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Sunday, January 2, 2011

The Full Monty

I’m a procrastinator.  Always have been.  If I have something that I have to do, I put it off.  I had it down to in art in college, by my last semester, I was no longer writing papers the night before – I wrote them day of.  It was both horrifying and fantastic.

The problem this presents is that since I’m writing just for myself now, I don’t have any deadlines.  Which means I put off working on things.  By like, say, posting on my blog, tweeting, browsing Facebook…all three of them.  Yeah, waste time much?

Last August, the goal I posted for all internetdom to see, in the hopes that it would motivate me to actually keep it, was to take a semester long novel workshop class.  I was really looking forward to this class to kick start my novel and get the creative juices flowing.  

So come September, I went back to college as an adult student and found myself a freshman again.

Most of us new writers were scared to death by the very idea of getting our writing critiqued.  We had expected golden words to flow from our fingertips instantly, but
unfortunately, it didn’t work that way.  Many of us submitted our first drafts for the class to critique and they were awful, nonsensical, and all but unintelligible.  It’s fair to say that all of us freshmen were confused by the feedback. It’s hard to hear someone say critical things about the writing you spent so much time on, but this criticism, made my writing a bazillion times better.

Here’s how I made the most of my critique.

#1 Prepared Myself
I was finally going to let someone read my writing.  HUGE STEP. But before I signed up for the class.  I made sure I was 100% OK with it.  I mentally prepared myself, so that I could fully accept criticism.

#2 Listened
I learned to listen to suggestions without trying to defend myself.  The teacher had set the rule of ‘silence’ until all critiques had been given.  I took advantage of the gag order and harnessed my nervous energy into taking good notes while I listened.  I brought a copy of my manuscript and jotted down helpful advice in the columns. 

#3 Stayed Open-Minded
A constructive critique can easily put you on your defenses if you don’t approach it with an open mind.  I saw this happen to several students during class.  I tried to remain open minded to suggestions and feedback. Before getting defensive, I tried to remember, the person was there to help me (and I had asked for it when I signed up for the class).  My classmates and teacher had spent the time to read my paper. The least I could do is give them my attention and consider what they were telling me.  Don’t get me wrong, it was hard listening to someone tell me my writing needed work, that my dialogue was flat or that I should send my favorite passages to the graveyard (in which many funerals were given for favorite lines).   But the more I learn to accept criticism and learn how to use it, the better my writing will be.

#4 Considered I Didn’t Know Everything
It’s my writing. And being so close to my work it sometimes makes it hard to get any other perspective.  That is why the class critiques were so important for me.  I got the opportunity to receive more than 20+ different perspectives from my classmates and teacher, all trying to help me make it better.  I even got the opportunity to ask them clarifying questions as needed.  My writing has been enriched by plot twists created because of questions posed by my teacher and other students.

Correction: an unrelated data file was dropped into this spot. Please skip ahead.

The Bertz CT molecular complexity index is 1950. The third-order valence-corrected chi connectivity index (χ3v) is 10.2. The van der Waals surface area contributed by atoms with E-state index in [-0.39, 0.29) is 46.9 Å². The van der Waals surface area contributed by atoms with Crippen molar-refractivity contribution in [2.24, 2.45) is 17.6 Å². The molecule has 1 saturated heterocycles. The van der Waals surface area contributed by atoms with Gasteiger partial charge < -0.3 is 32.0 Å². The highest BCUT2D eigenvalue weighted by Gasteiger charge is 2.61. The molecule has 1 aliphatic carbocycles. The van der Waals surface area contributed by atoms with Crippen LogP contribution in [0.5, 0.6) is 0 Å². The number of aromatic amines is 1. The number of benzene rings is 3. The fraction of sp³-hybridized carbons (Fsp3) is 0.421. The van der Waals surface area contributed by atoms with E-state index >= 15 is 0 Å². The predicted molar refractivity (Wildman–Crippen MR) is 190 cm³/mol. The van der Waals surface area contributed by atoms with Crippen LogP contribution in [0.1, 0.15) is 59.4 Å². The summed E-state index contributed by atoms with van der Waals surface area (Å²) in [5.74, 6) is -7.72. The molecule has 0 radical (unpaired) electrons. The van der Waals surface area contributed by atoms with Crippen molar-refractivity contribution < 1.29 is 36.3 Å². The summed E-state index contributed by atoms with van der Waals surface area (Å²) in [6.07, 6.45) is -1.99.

#5 Showed Gratitude to Fellow Writers
What we ultimately had in common was writing, the creative spirit, and the commitment to further knowledge.  Being like-minded individuals we all helped each other grow, not just as writers but as people.  The students in the class ranged in age, which brought together both a mix of enthusiasm and experience.  There were some amazing characters too – the bubbly blonde, the perceptive bohemian, and the contemptuous detective (questioning everything).  And these were just the students!  The teacher was amazing too.  After my last manuscript submission, my teacher gave me what he called “The Full Monty.” It’s not the naughty British movie version of baring all, but rather the entire class spent 45 minutes going into excruciating detail to critique the “whole thing.”  The teacher ended up coming back to me and saying that the overall story was solid, interesting and he could see it resulting in a series of books…but my character needed an overhaul.  He said the main character bordered on whiney and my classmates wanted to slap her the entire time. 

Ouch!

But having them say that to me really made me look at my character through their viewpoint.  Turns out, they were right!  So now I’m going back and tweaking some parts of my manuscript to make the main character stronger and more likeable, as opposed to annoying and lame. 

Having the critique felt awesome.  While there is still a lot of work to be done, I at least know what I need to do to make it better.

As a writer, if you’re interested in making your writing better, you will, at some point, have to subject yourself to constructive criticism.  And if you’re lucky you may even get The Full Monty!


Giveaway Time: I am giving away a signed copy of Cassandra Clare's Clockwork Angel!

DEADLINE:  January 31st, noon, Pacific Time. Winner will be posted on the blog. Open to US residents only.

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